Often, people confide their relationship and marriage problems in me since I’ve absorbed knowledge through interviews with hundreds of couples married 50-plus years, 75 of whom are featured in Everlasting Matrimony: Pearls Of Wisdom From Couples Married 50 Years Or More.  A common theme among these confidants is “synchronized sex.”

I’ve been told…..

“My partner wants sex in the early morning to start the day off with a bang but I want it at night to help soothe me so I can fall asleep.”

“My husband puts in a hard day’s work at the office and says he needs a stress reliever.  I want sleep after a full day’s work with the kids.  I can’t even fathom a romantic impulse.  I moan ‘Move over’ and pull the covers over my head.  He has another type of moaning in mind.” 

“My partner always wants to do it on Sunday mornings.  I say ‘I’ll be late for church.’”

“I suggest ‘Let’s have a quickie during lunch time.’  He says ‘I’ve got a lunch appointment.’”

“The door is locked.  The bedroom is dark.  The radio plays soft music.  Then there’s a knock on the door and a small voice squeals, ‘Mommy, I don’t feel good.’”

“In the middle of the night I hear a whisper, ‘Honey, I can’t sleep.’  I can.”

“Synchronized sex” is not defined as people simultaneously doing the same thing like synchronized swimming but rather a challenge that on the surface sounds much simpler — two people just getting together to do the “sport.”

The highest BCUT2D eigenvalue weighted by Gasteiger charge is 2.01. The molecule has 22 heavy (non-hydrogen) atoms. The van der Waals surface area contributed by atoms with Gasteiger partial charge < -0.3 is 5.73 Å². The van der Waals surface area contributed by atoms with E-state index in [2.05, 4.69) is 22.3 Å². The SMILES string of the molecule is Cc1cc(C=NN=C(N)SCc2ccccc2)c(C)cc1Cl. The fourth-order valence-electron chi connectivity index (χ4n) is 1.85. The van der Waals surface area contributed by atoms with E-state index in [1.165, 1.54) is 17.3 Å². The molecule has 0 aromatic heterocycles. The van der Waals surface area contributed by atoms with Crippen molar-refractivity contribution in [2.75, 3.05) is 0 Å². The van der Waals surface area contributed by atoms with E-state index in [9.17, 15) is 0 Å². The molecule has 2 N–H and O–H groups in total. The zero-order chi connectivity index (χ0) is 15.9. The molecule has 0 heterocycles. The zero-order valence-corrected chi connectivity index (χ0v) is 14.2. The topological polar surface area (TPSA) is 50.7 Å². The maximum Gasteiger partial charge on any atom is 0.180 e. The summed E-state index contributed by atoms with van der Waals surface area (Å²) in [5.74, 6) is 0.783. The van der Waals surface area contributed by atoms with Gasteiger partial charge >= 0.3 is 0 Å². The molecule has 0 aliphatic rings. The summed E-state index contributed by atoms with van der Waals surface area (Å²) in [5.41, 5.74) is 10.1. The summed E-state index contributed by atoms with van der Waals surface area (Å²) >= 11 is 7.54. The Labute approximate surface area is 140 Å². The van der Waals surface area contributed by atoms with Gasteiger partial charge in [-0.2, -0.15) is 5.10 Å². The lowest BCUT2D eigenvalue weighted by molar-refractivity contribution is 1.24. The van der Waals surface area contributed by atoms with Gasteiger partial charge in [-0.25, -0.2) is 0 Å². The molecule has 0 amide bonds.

There are some predictable schedule times for synchronized sex success.  Such as when a hurricane hits.  Stuck indoors, what can we do?  Or when a soldier returns home from his/her tour of duty.  Nine months later, there’s a baby.  Ironically though, the problem becomes worse than ever.

I asked some mental health counselors for their advice to couples dealing with the problem of finding time for sex.  Their advice ranged from scheduling appointments with each other just as you schedule everything else in your life to “planned spontaneity,” such as going on a schedule-free vacation.  One emphasized, “Men don’t realize that picking up their own socks, remembering to put the toilet seat down, and helping clean around the house are aphrodisiacs.  These efforts encourage their female partner to feel thought of, considered, and loved.  In return, she is delighted to be intertwined with her man as a way of conveying ‘thank-you for thinking of me.’”